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Hoof-Care Email Q&A

What special things do you do for a horse that has joint injuries?

Q. What special things do you do for a horse that has joint injuries?

A. Leverage test to better pinpoint joint issues and use this information to develop a treatment plan. This usually includes leverage reduction products and adjustable elevation prosthetics.

— Gene Ovineck, Penrose, Colo.

A. Half-round shoes for coffin joint arthritis, like the classic rollers by Kerckhaert. A lot of times I use these with a Horse Trax pad and Equi-Pak, or an open roller shoe by Grand Circuit.

— Tristan Mathes, Paris, Ky.

A. I really pay attention to proper angles all the way around to the horse’s conformation. I watch them travel and assess angle change to the horses discomfort stride.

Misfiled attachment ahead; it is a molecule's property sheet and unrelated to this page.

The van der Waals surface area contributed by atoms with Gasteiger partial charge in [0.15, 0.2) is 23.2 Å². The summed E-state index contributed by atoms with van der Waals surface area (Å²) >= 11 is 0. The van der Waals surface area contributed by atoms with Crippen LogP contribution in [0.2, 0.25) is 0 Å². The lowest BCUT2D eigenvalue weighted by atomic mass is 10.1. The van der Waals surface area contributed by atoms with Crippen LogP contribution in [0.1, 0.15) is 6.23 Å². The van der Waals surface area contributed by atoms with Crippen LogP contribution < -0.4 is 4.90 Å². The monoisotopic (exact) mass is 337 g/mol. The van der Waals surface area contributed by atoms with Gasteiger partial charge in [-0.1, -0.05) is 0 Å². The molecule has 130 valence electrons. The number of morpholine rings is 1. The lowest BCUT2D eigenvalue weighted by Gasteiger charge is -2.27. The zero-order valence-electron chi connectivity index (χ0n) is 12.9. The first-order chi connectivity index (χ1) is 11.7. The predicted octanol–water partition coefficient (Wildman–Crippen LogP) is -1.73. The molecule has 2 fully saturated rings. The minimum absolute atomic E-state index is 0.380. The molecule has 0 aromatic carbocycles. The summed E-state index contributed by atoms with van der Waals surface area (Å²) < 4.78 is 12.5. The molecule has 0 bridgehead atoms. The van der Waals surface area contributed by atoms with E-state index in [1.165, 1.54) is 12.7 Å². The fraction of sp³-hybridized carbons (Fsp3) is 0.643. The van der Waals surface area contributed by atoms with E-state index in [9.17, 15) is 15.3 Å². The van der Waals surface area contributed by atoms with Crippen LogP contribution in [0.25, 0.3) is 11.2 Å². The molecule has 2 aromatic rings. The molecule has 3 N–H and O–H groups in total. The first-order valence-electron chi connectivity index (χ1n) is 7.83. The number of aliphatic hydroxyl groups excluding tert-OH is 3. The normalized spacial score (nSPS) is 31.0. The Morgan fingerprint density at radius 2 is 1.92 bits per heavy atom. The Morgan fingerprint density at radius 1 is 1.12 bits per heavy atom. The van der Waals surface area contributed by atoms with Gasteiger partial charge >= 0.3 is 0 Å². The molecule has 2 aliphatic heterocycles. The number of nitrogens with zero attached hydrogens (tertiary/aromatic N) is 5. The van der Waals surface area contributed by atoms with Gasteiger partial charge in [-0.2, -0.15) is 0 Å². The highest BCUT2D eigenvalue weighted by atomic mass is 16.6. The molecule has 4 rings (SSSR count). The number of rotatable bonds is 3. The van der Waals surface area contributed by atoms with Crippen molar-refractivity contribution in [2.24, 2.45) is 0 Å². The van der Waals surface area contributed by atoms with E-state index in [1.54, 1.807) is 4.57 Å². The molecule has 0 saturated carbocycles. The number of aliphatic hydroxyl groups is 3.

— Jose Hernandez, Corpus Christi, Texas

A. I stand them up more in angle and make sure they are properly balanced to relive stress and pressure on the joints and tendons.

— Mark Simon, Benton Harbor, Mich.

A. I adjust breakover if needed, use a wider web or shoes with wider branches to disperse pressure as much as possible.

— Claver Tate, Teague, Texas

A. After a complete physical and knowing the problem, and getting X-rays or veterinarian care if needed, I try chiropractic, alternative care, cold laser treatment, white liniment, stretching and exercising.

— Cindy Bondowski, Coloma, Wis.

A. I hope to have a vet on board to take X-rays and see what’s really wrong and shoe accordingly, so the damage doesn’t get worse and the horse is comfortable.

— Ben Sturman, Tucson, Ariz.

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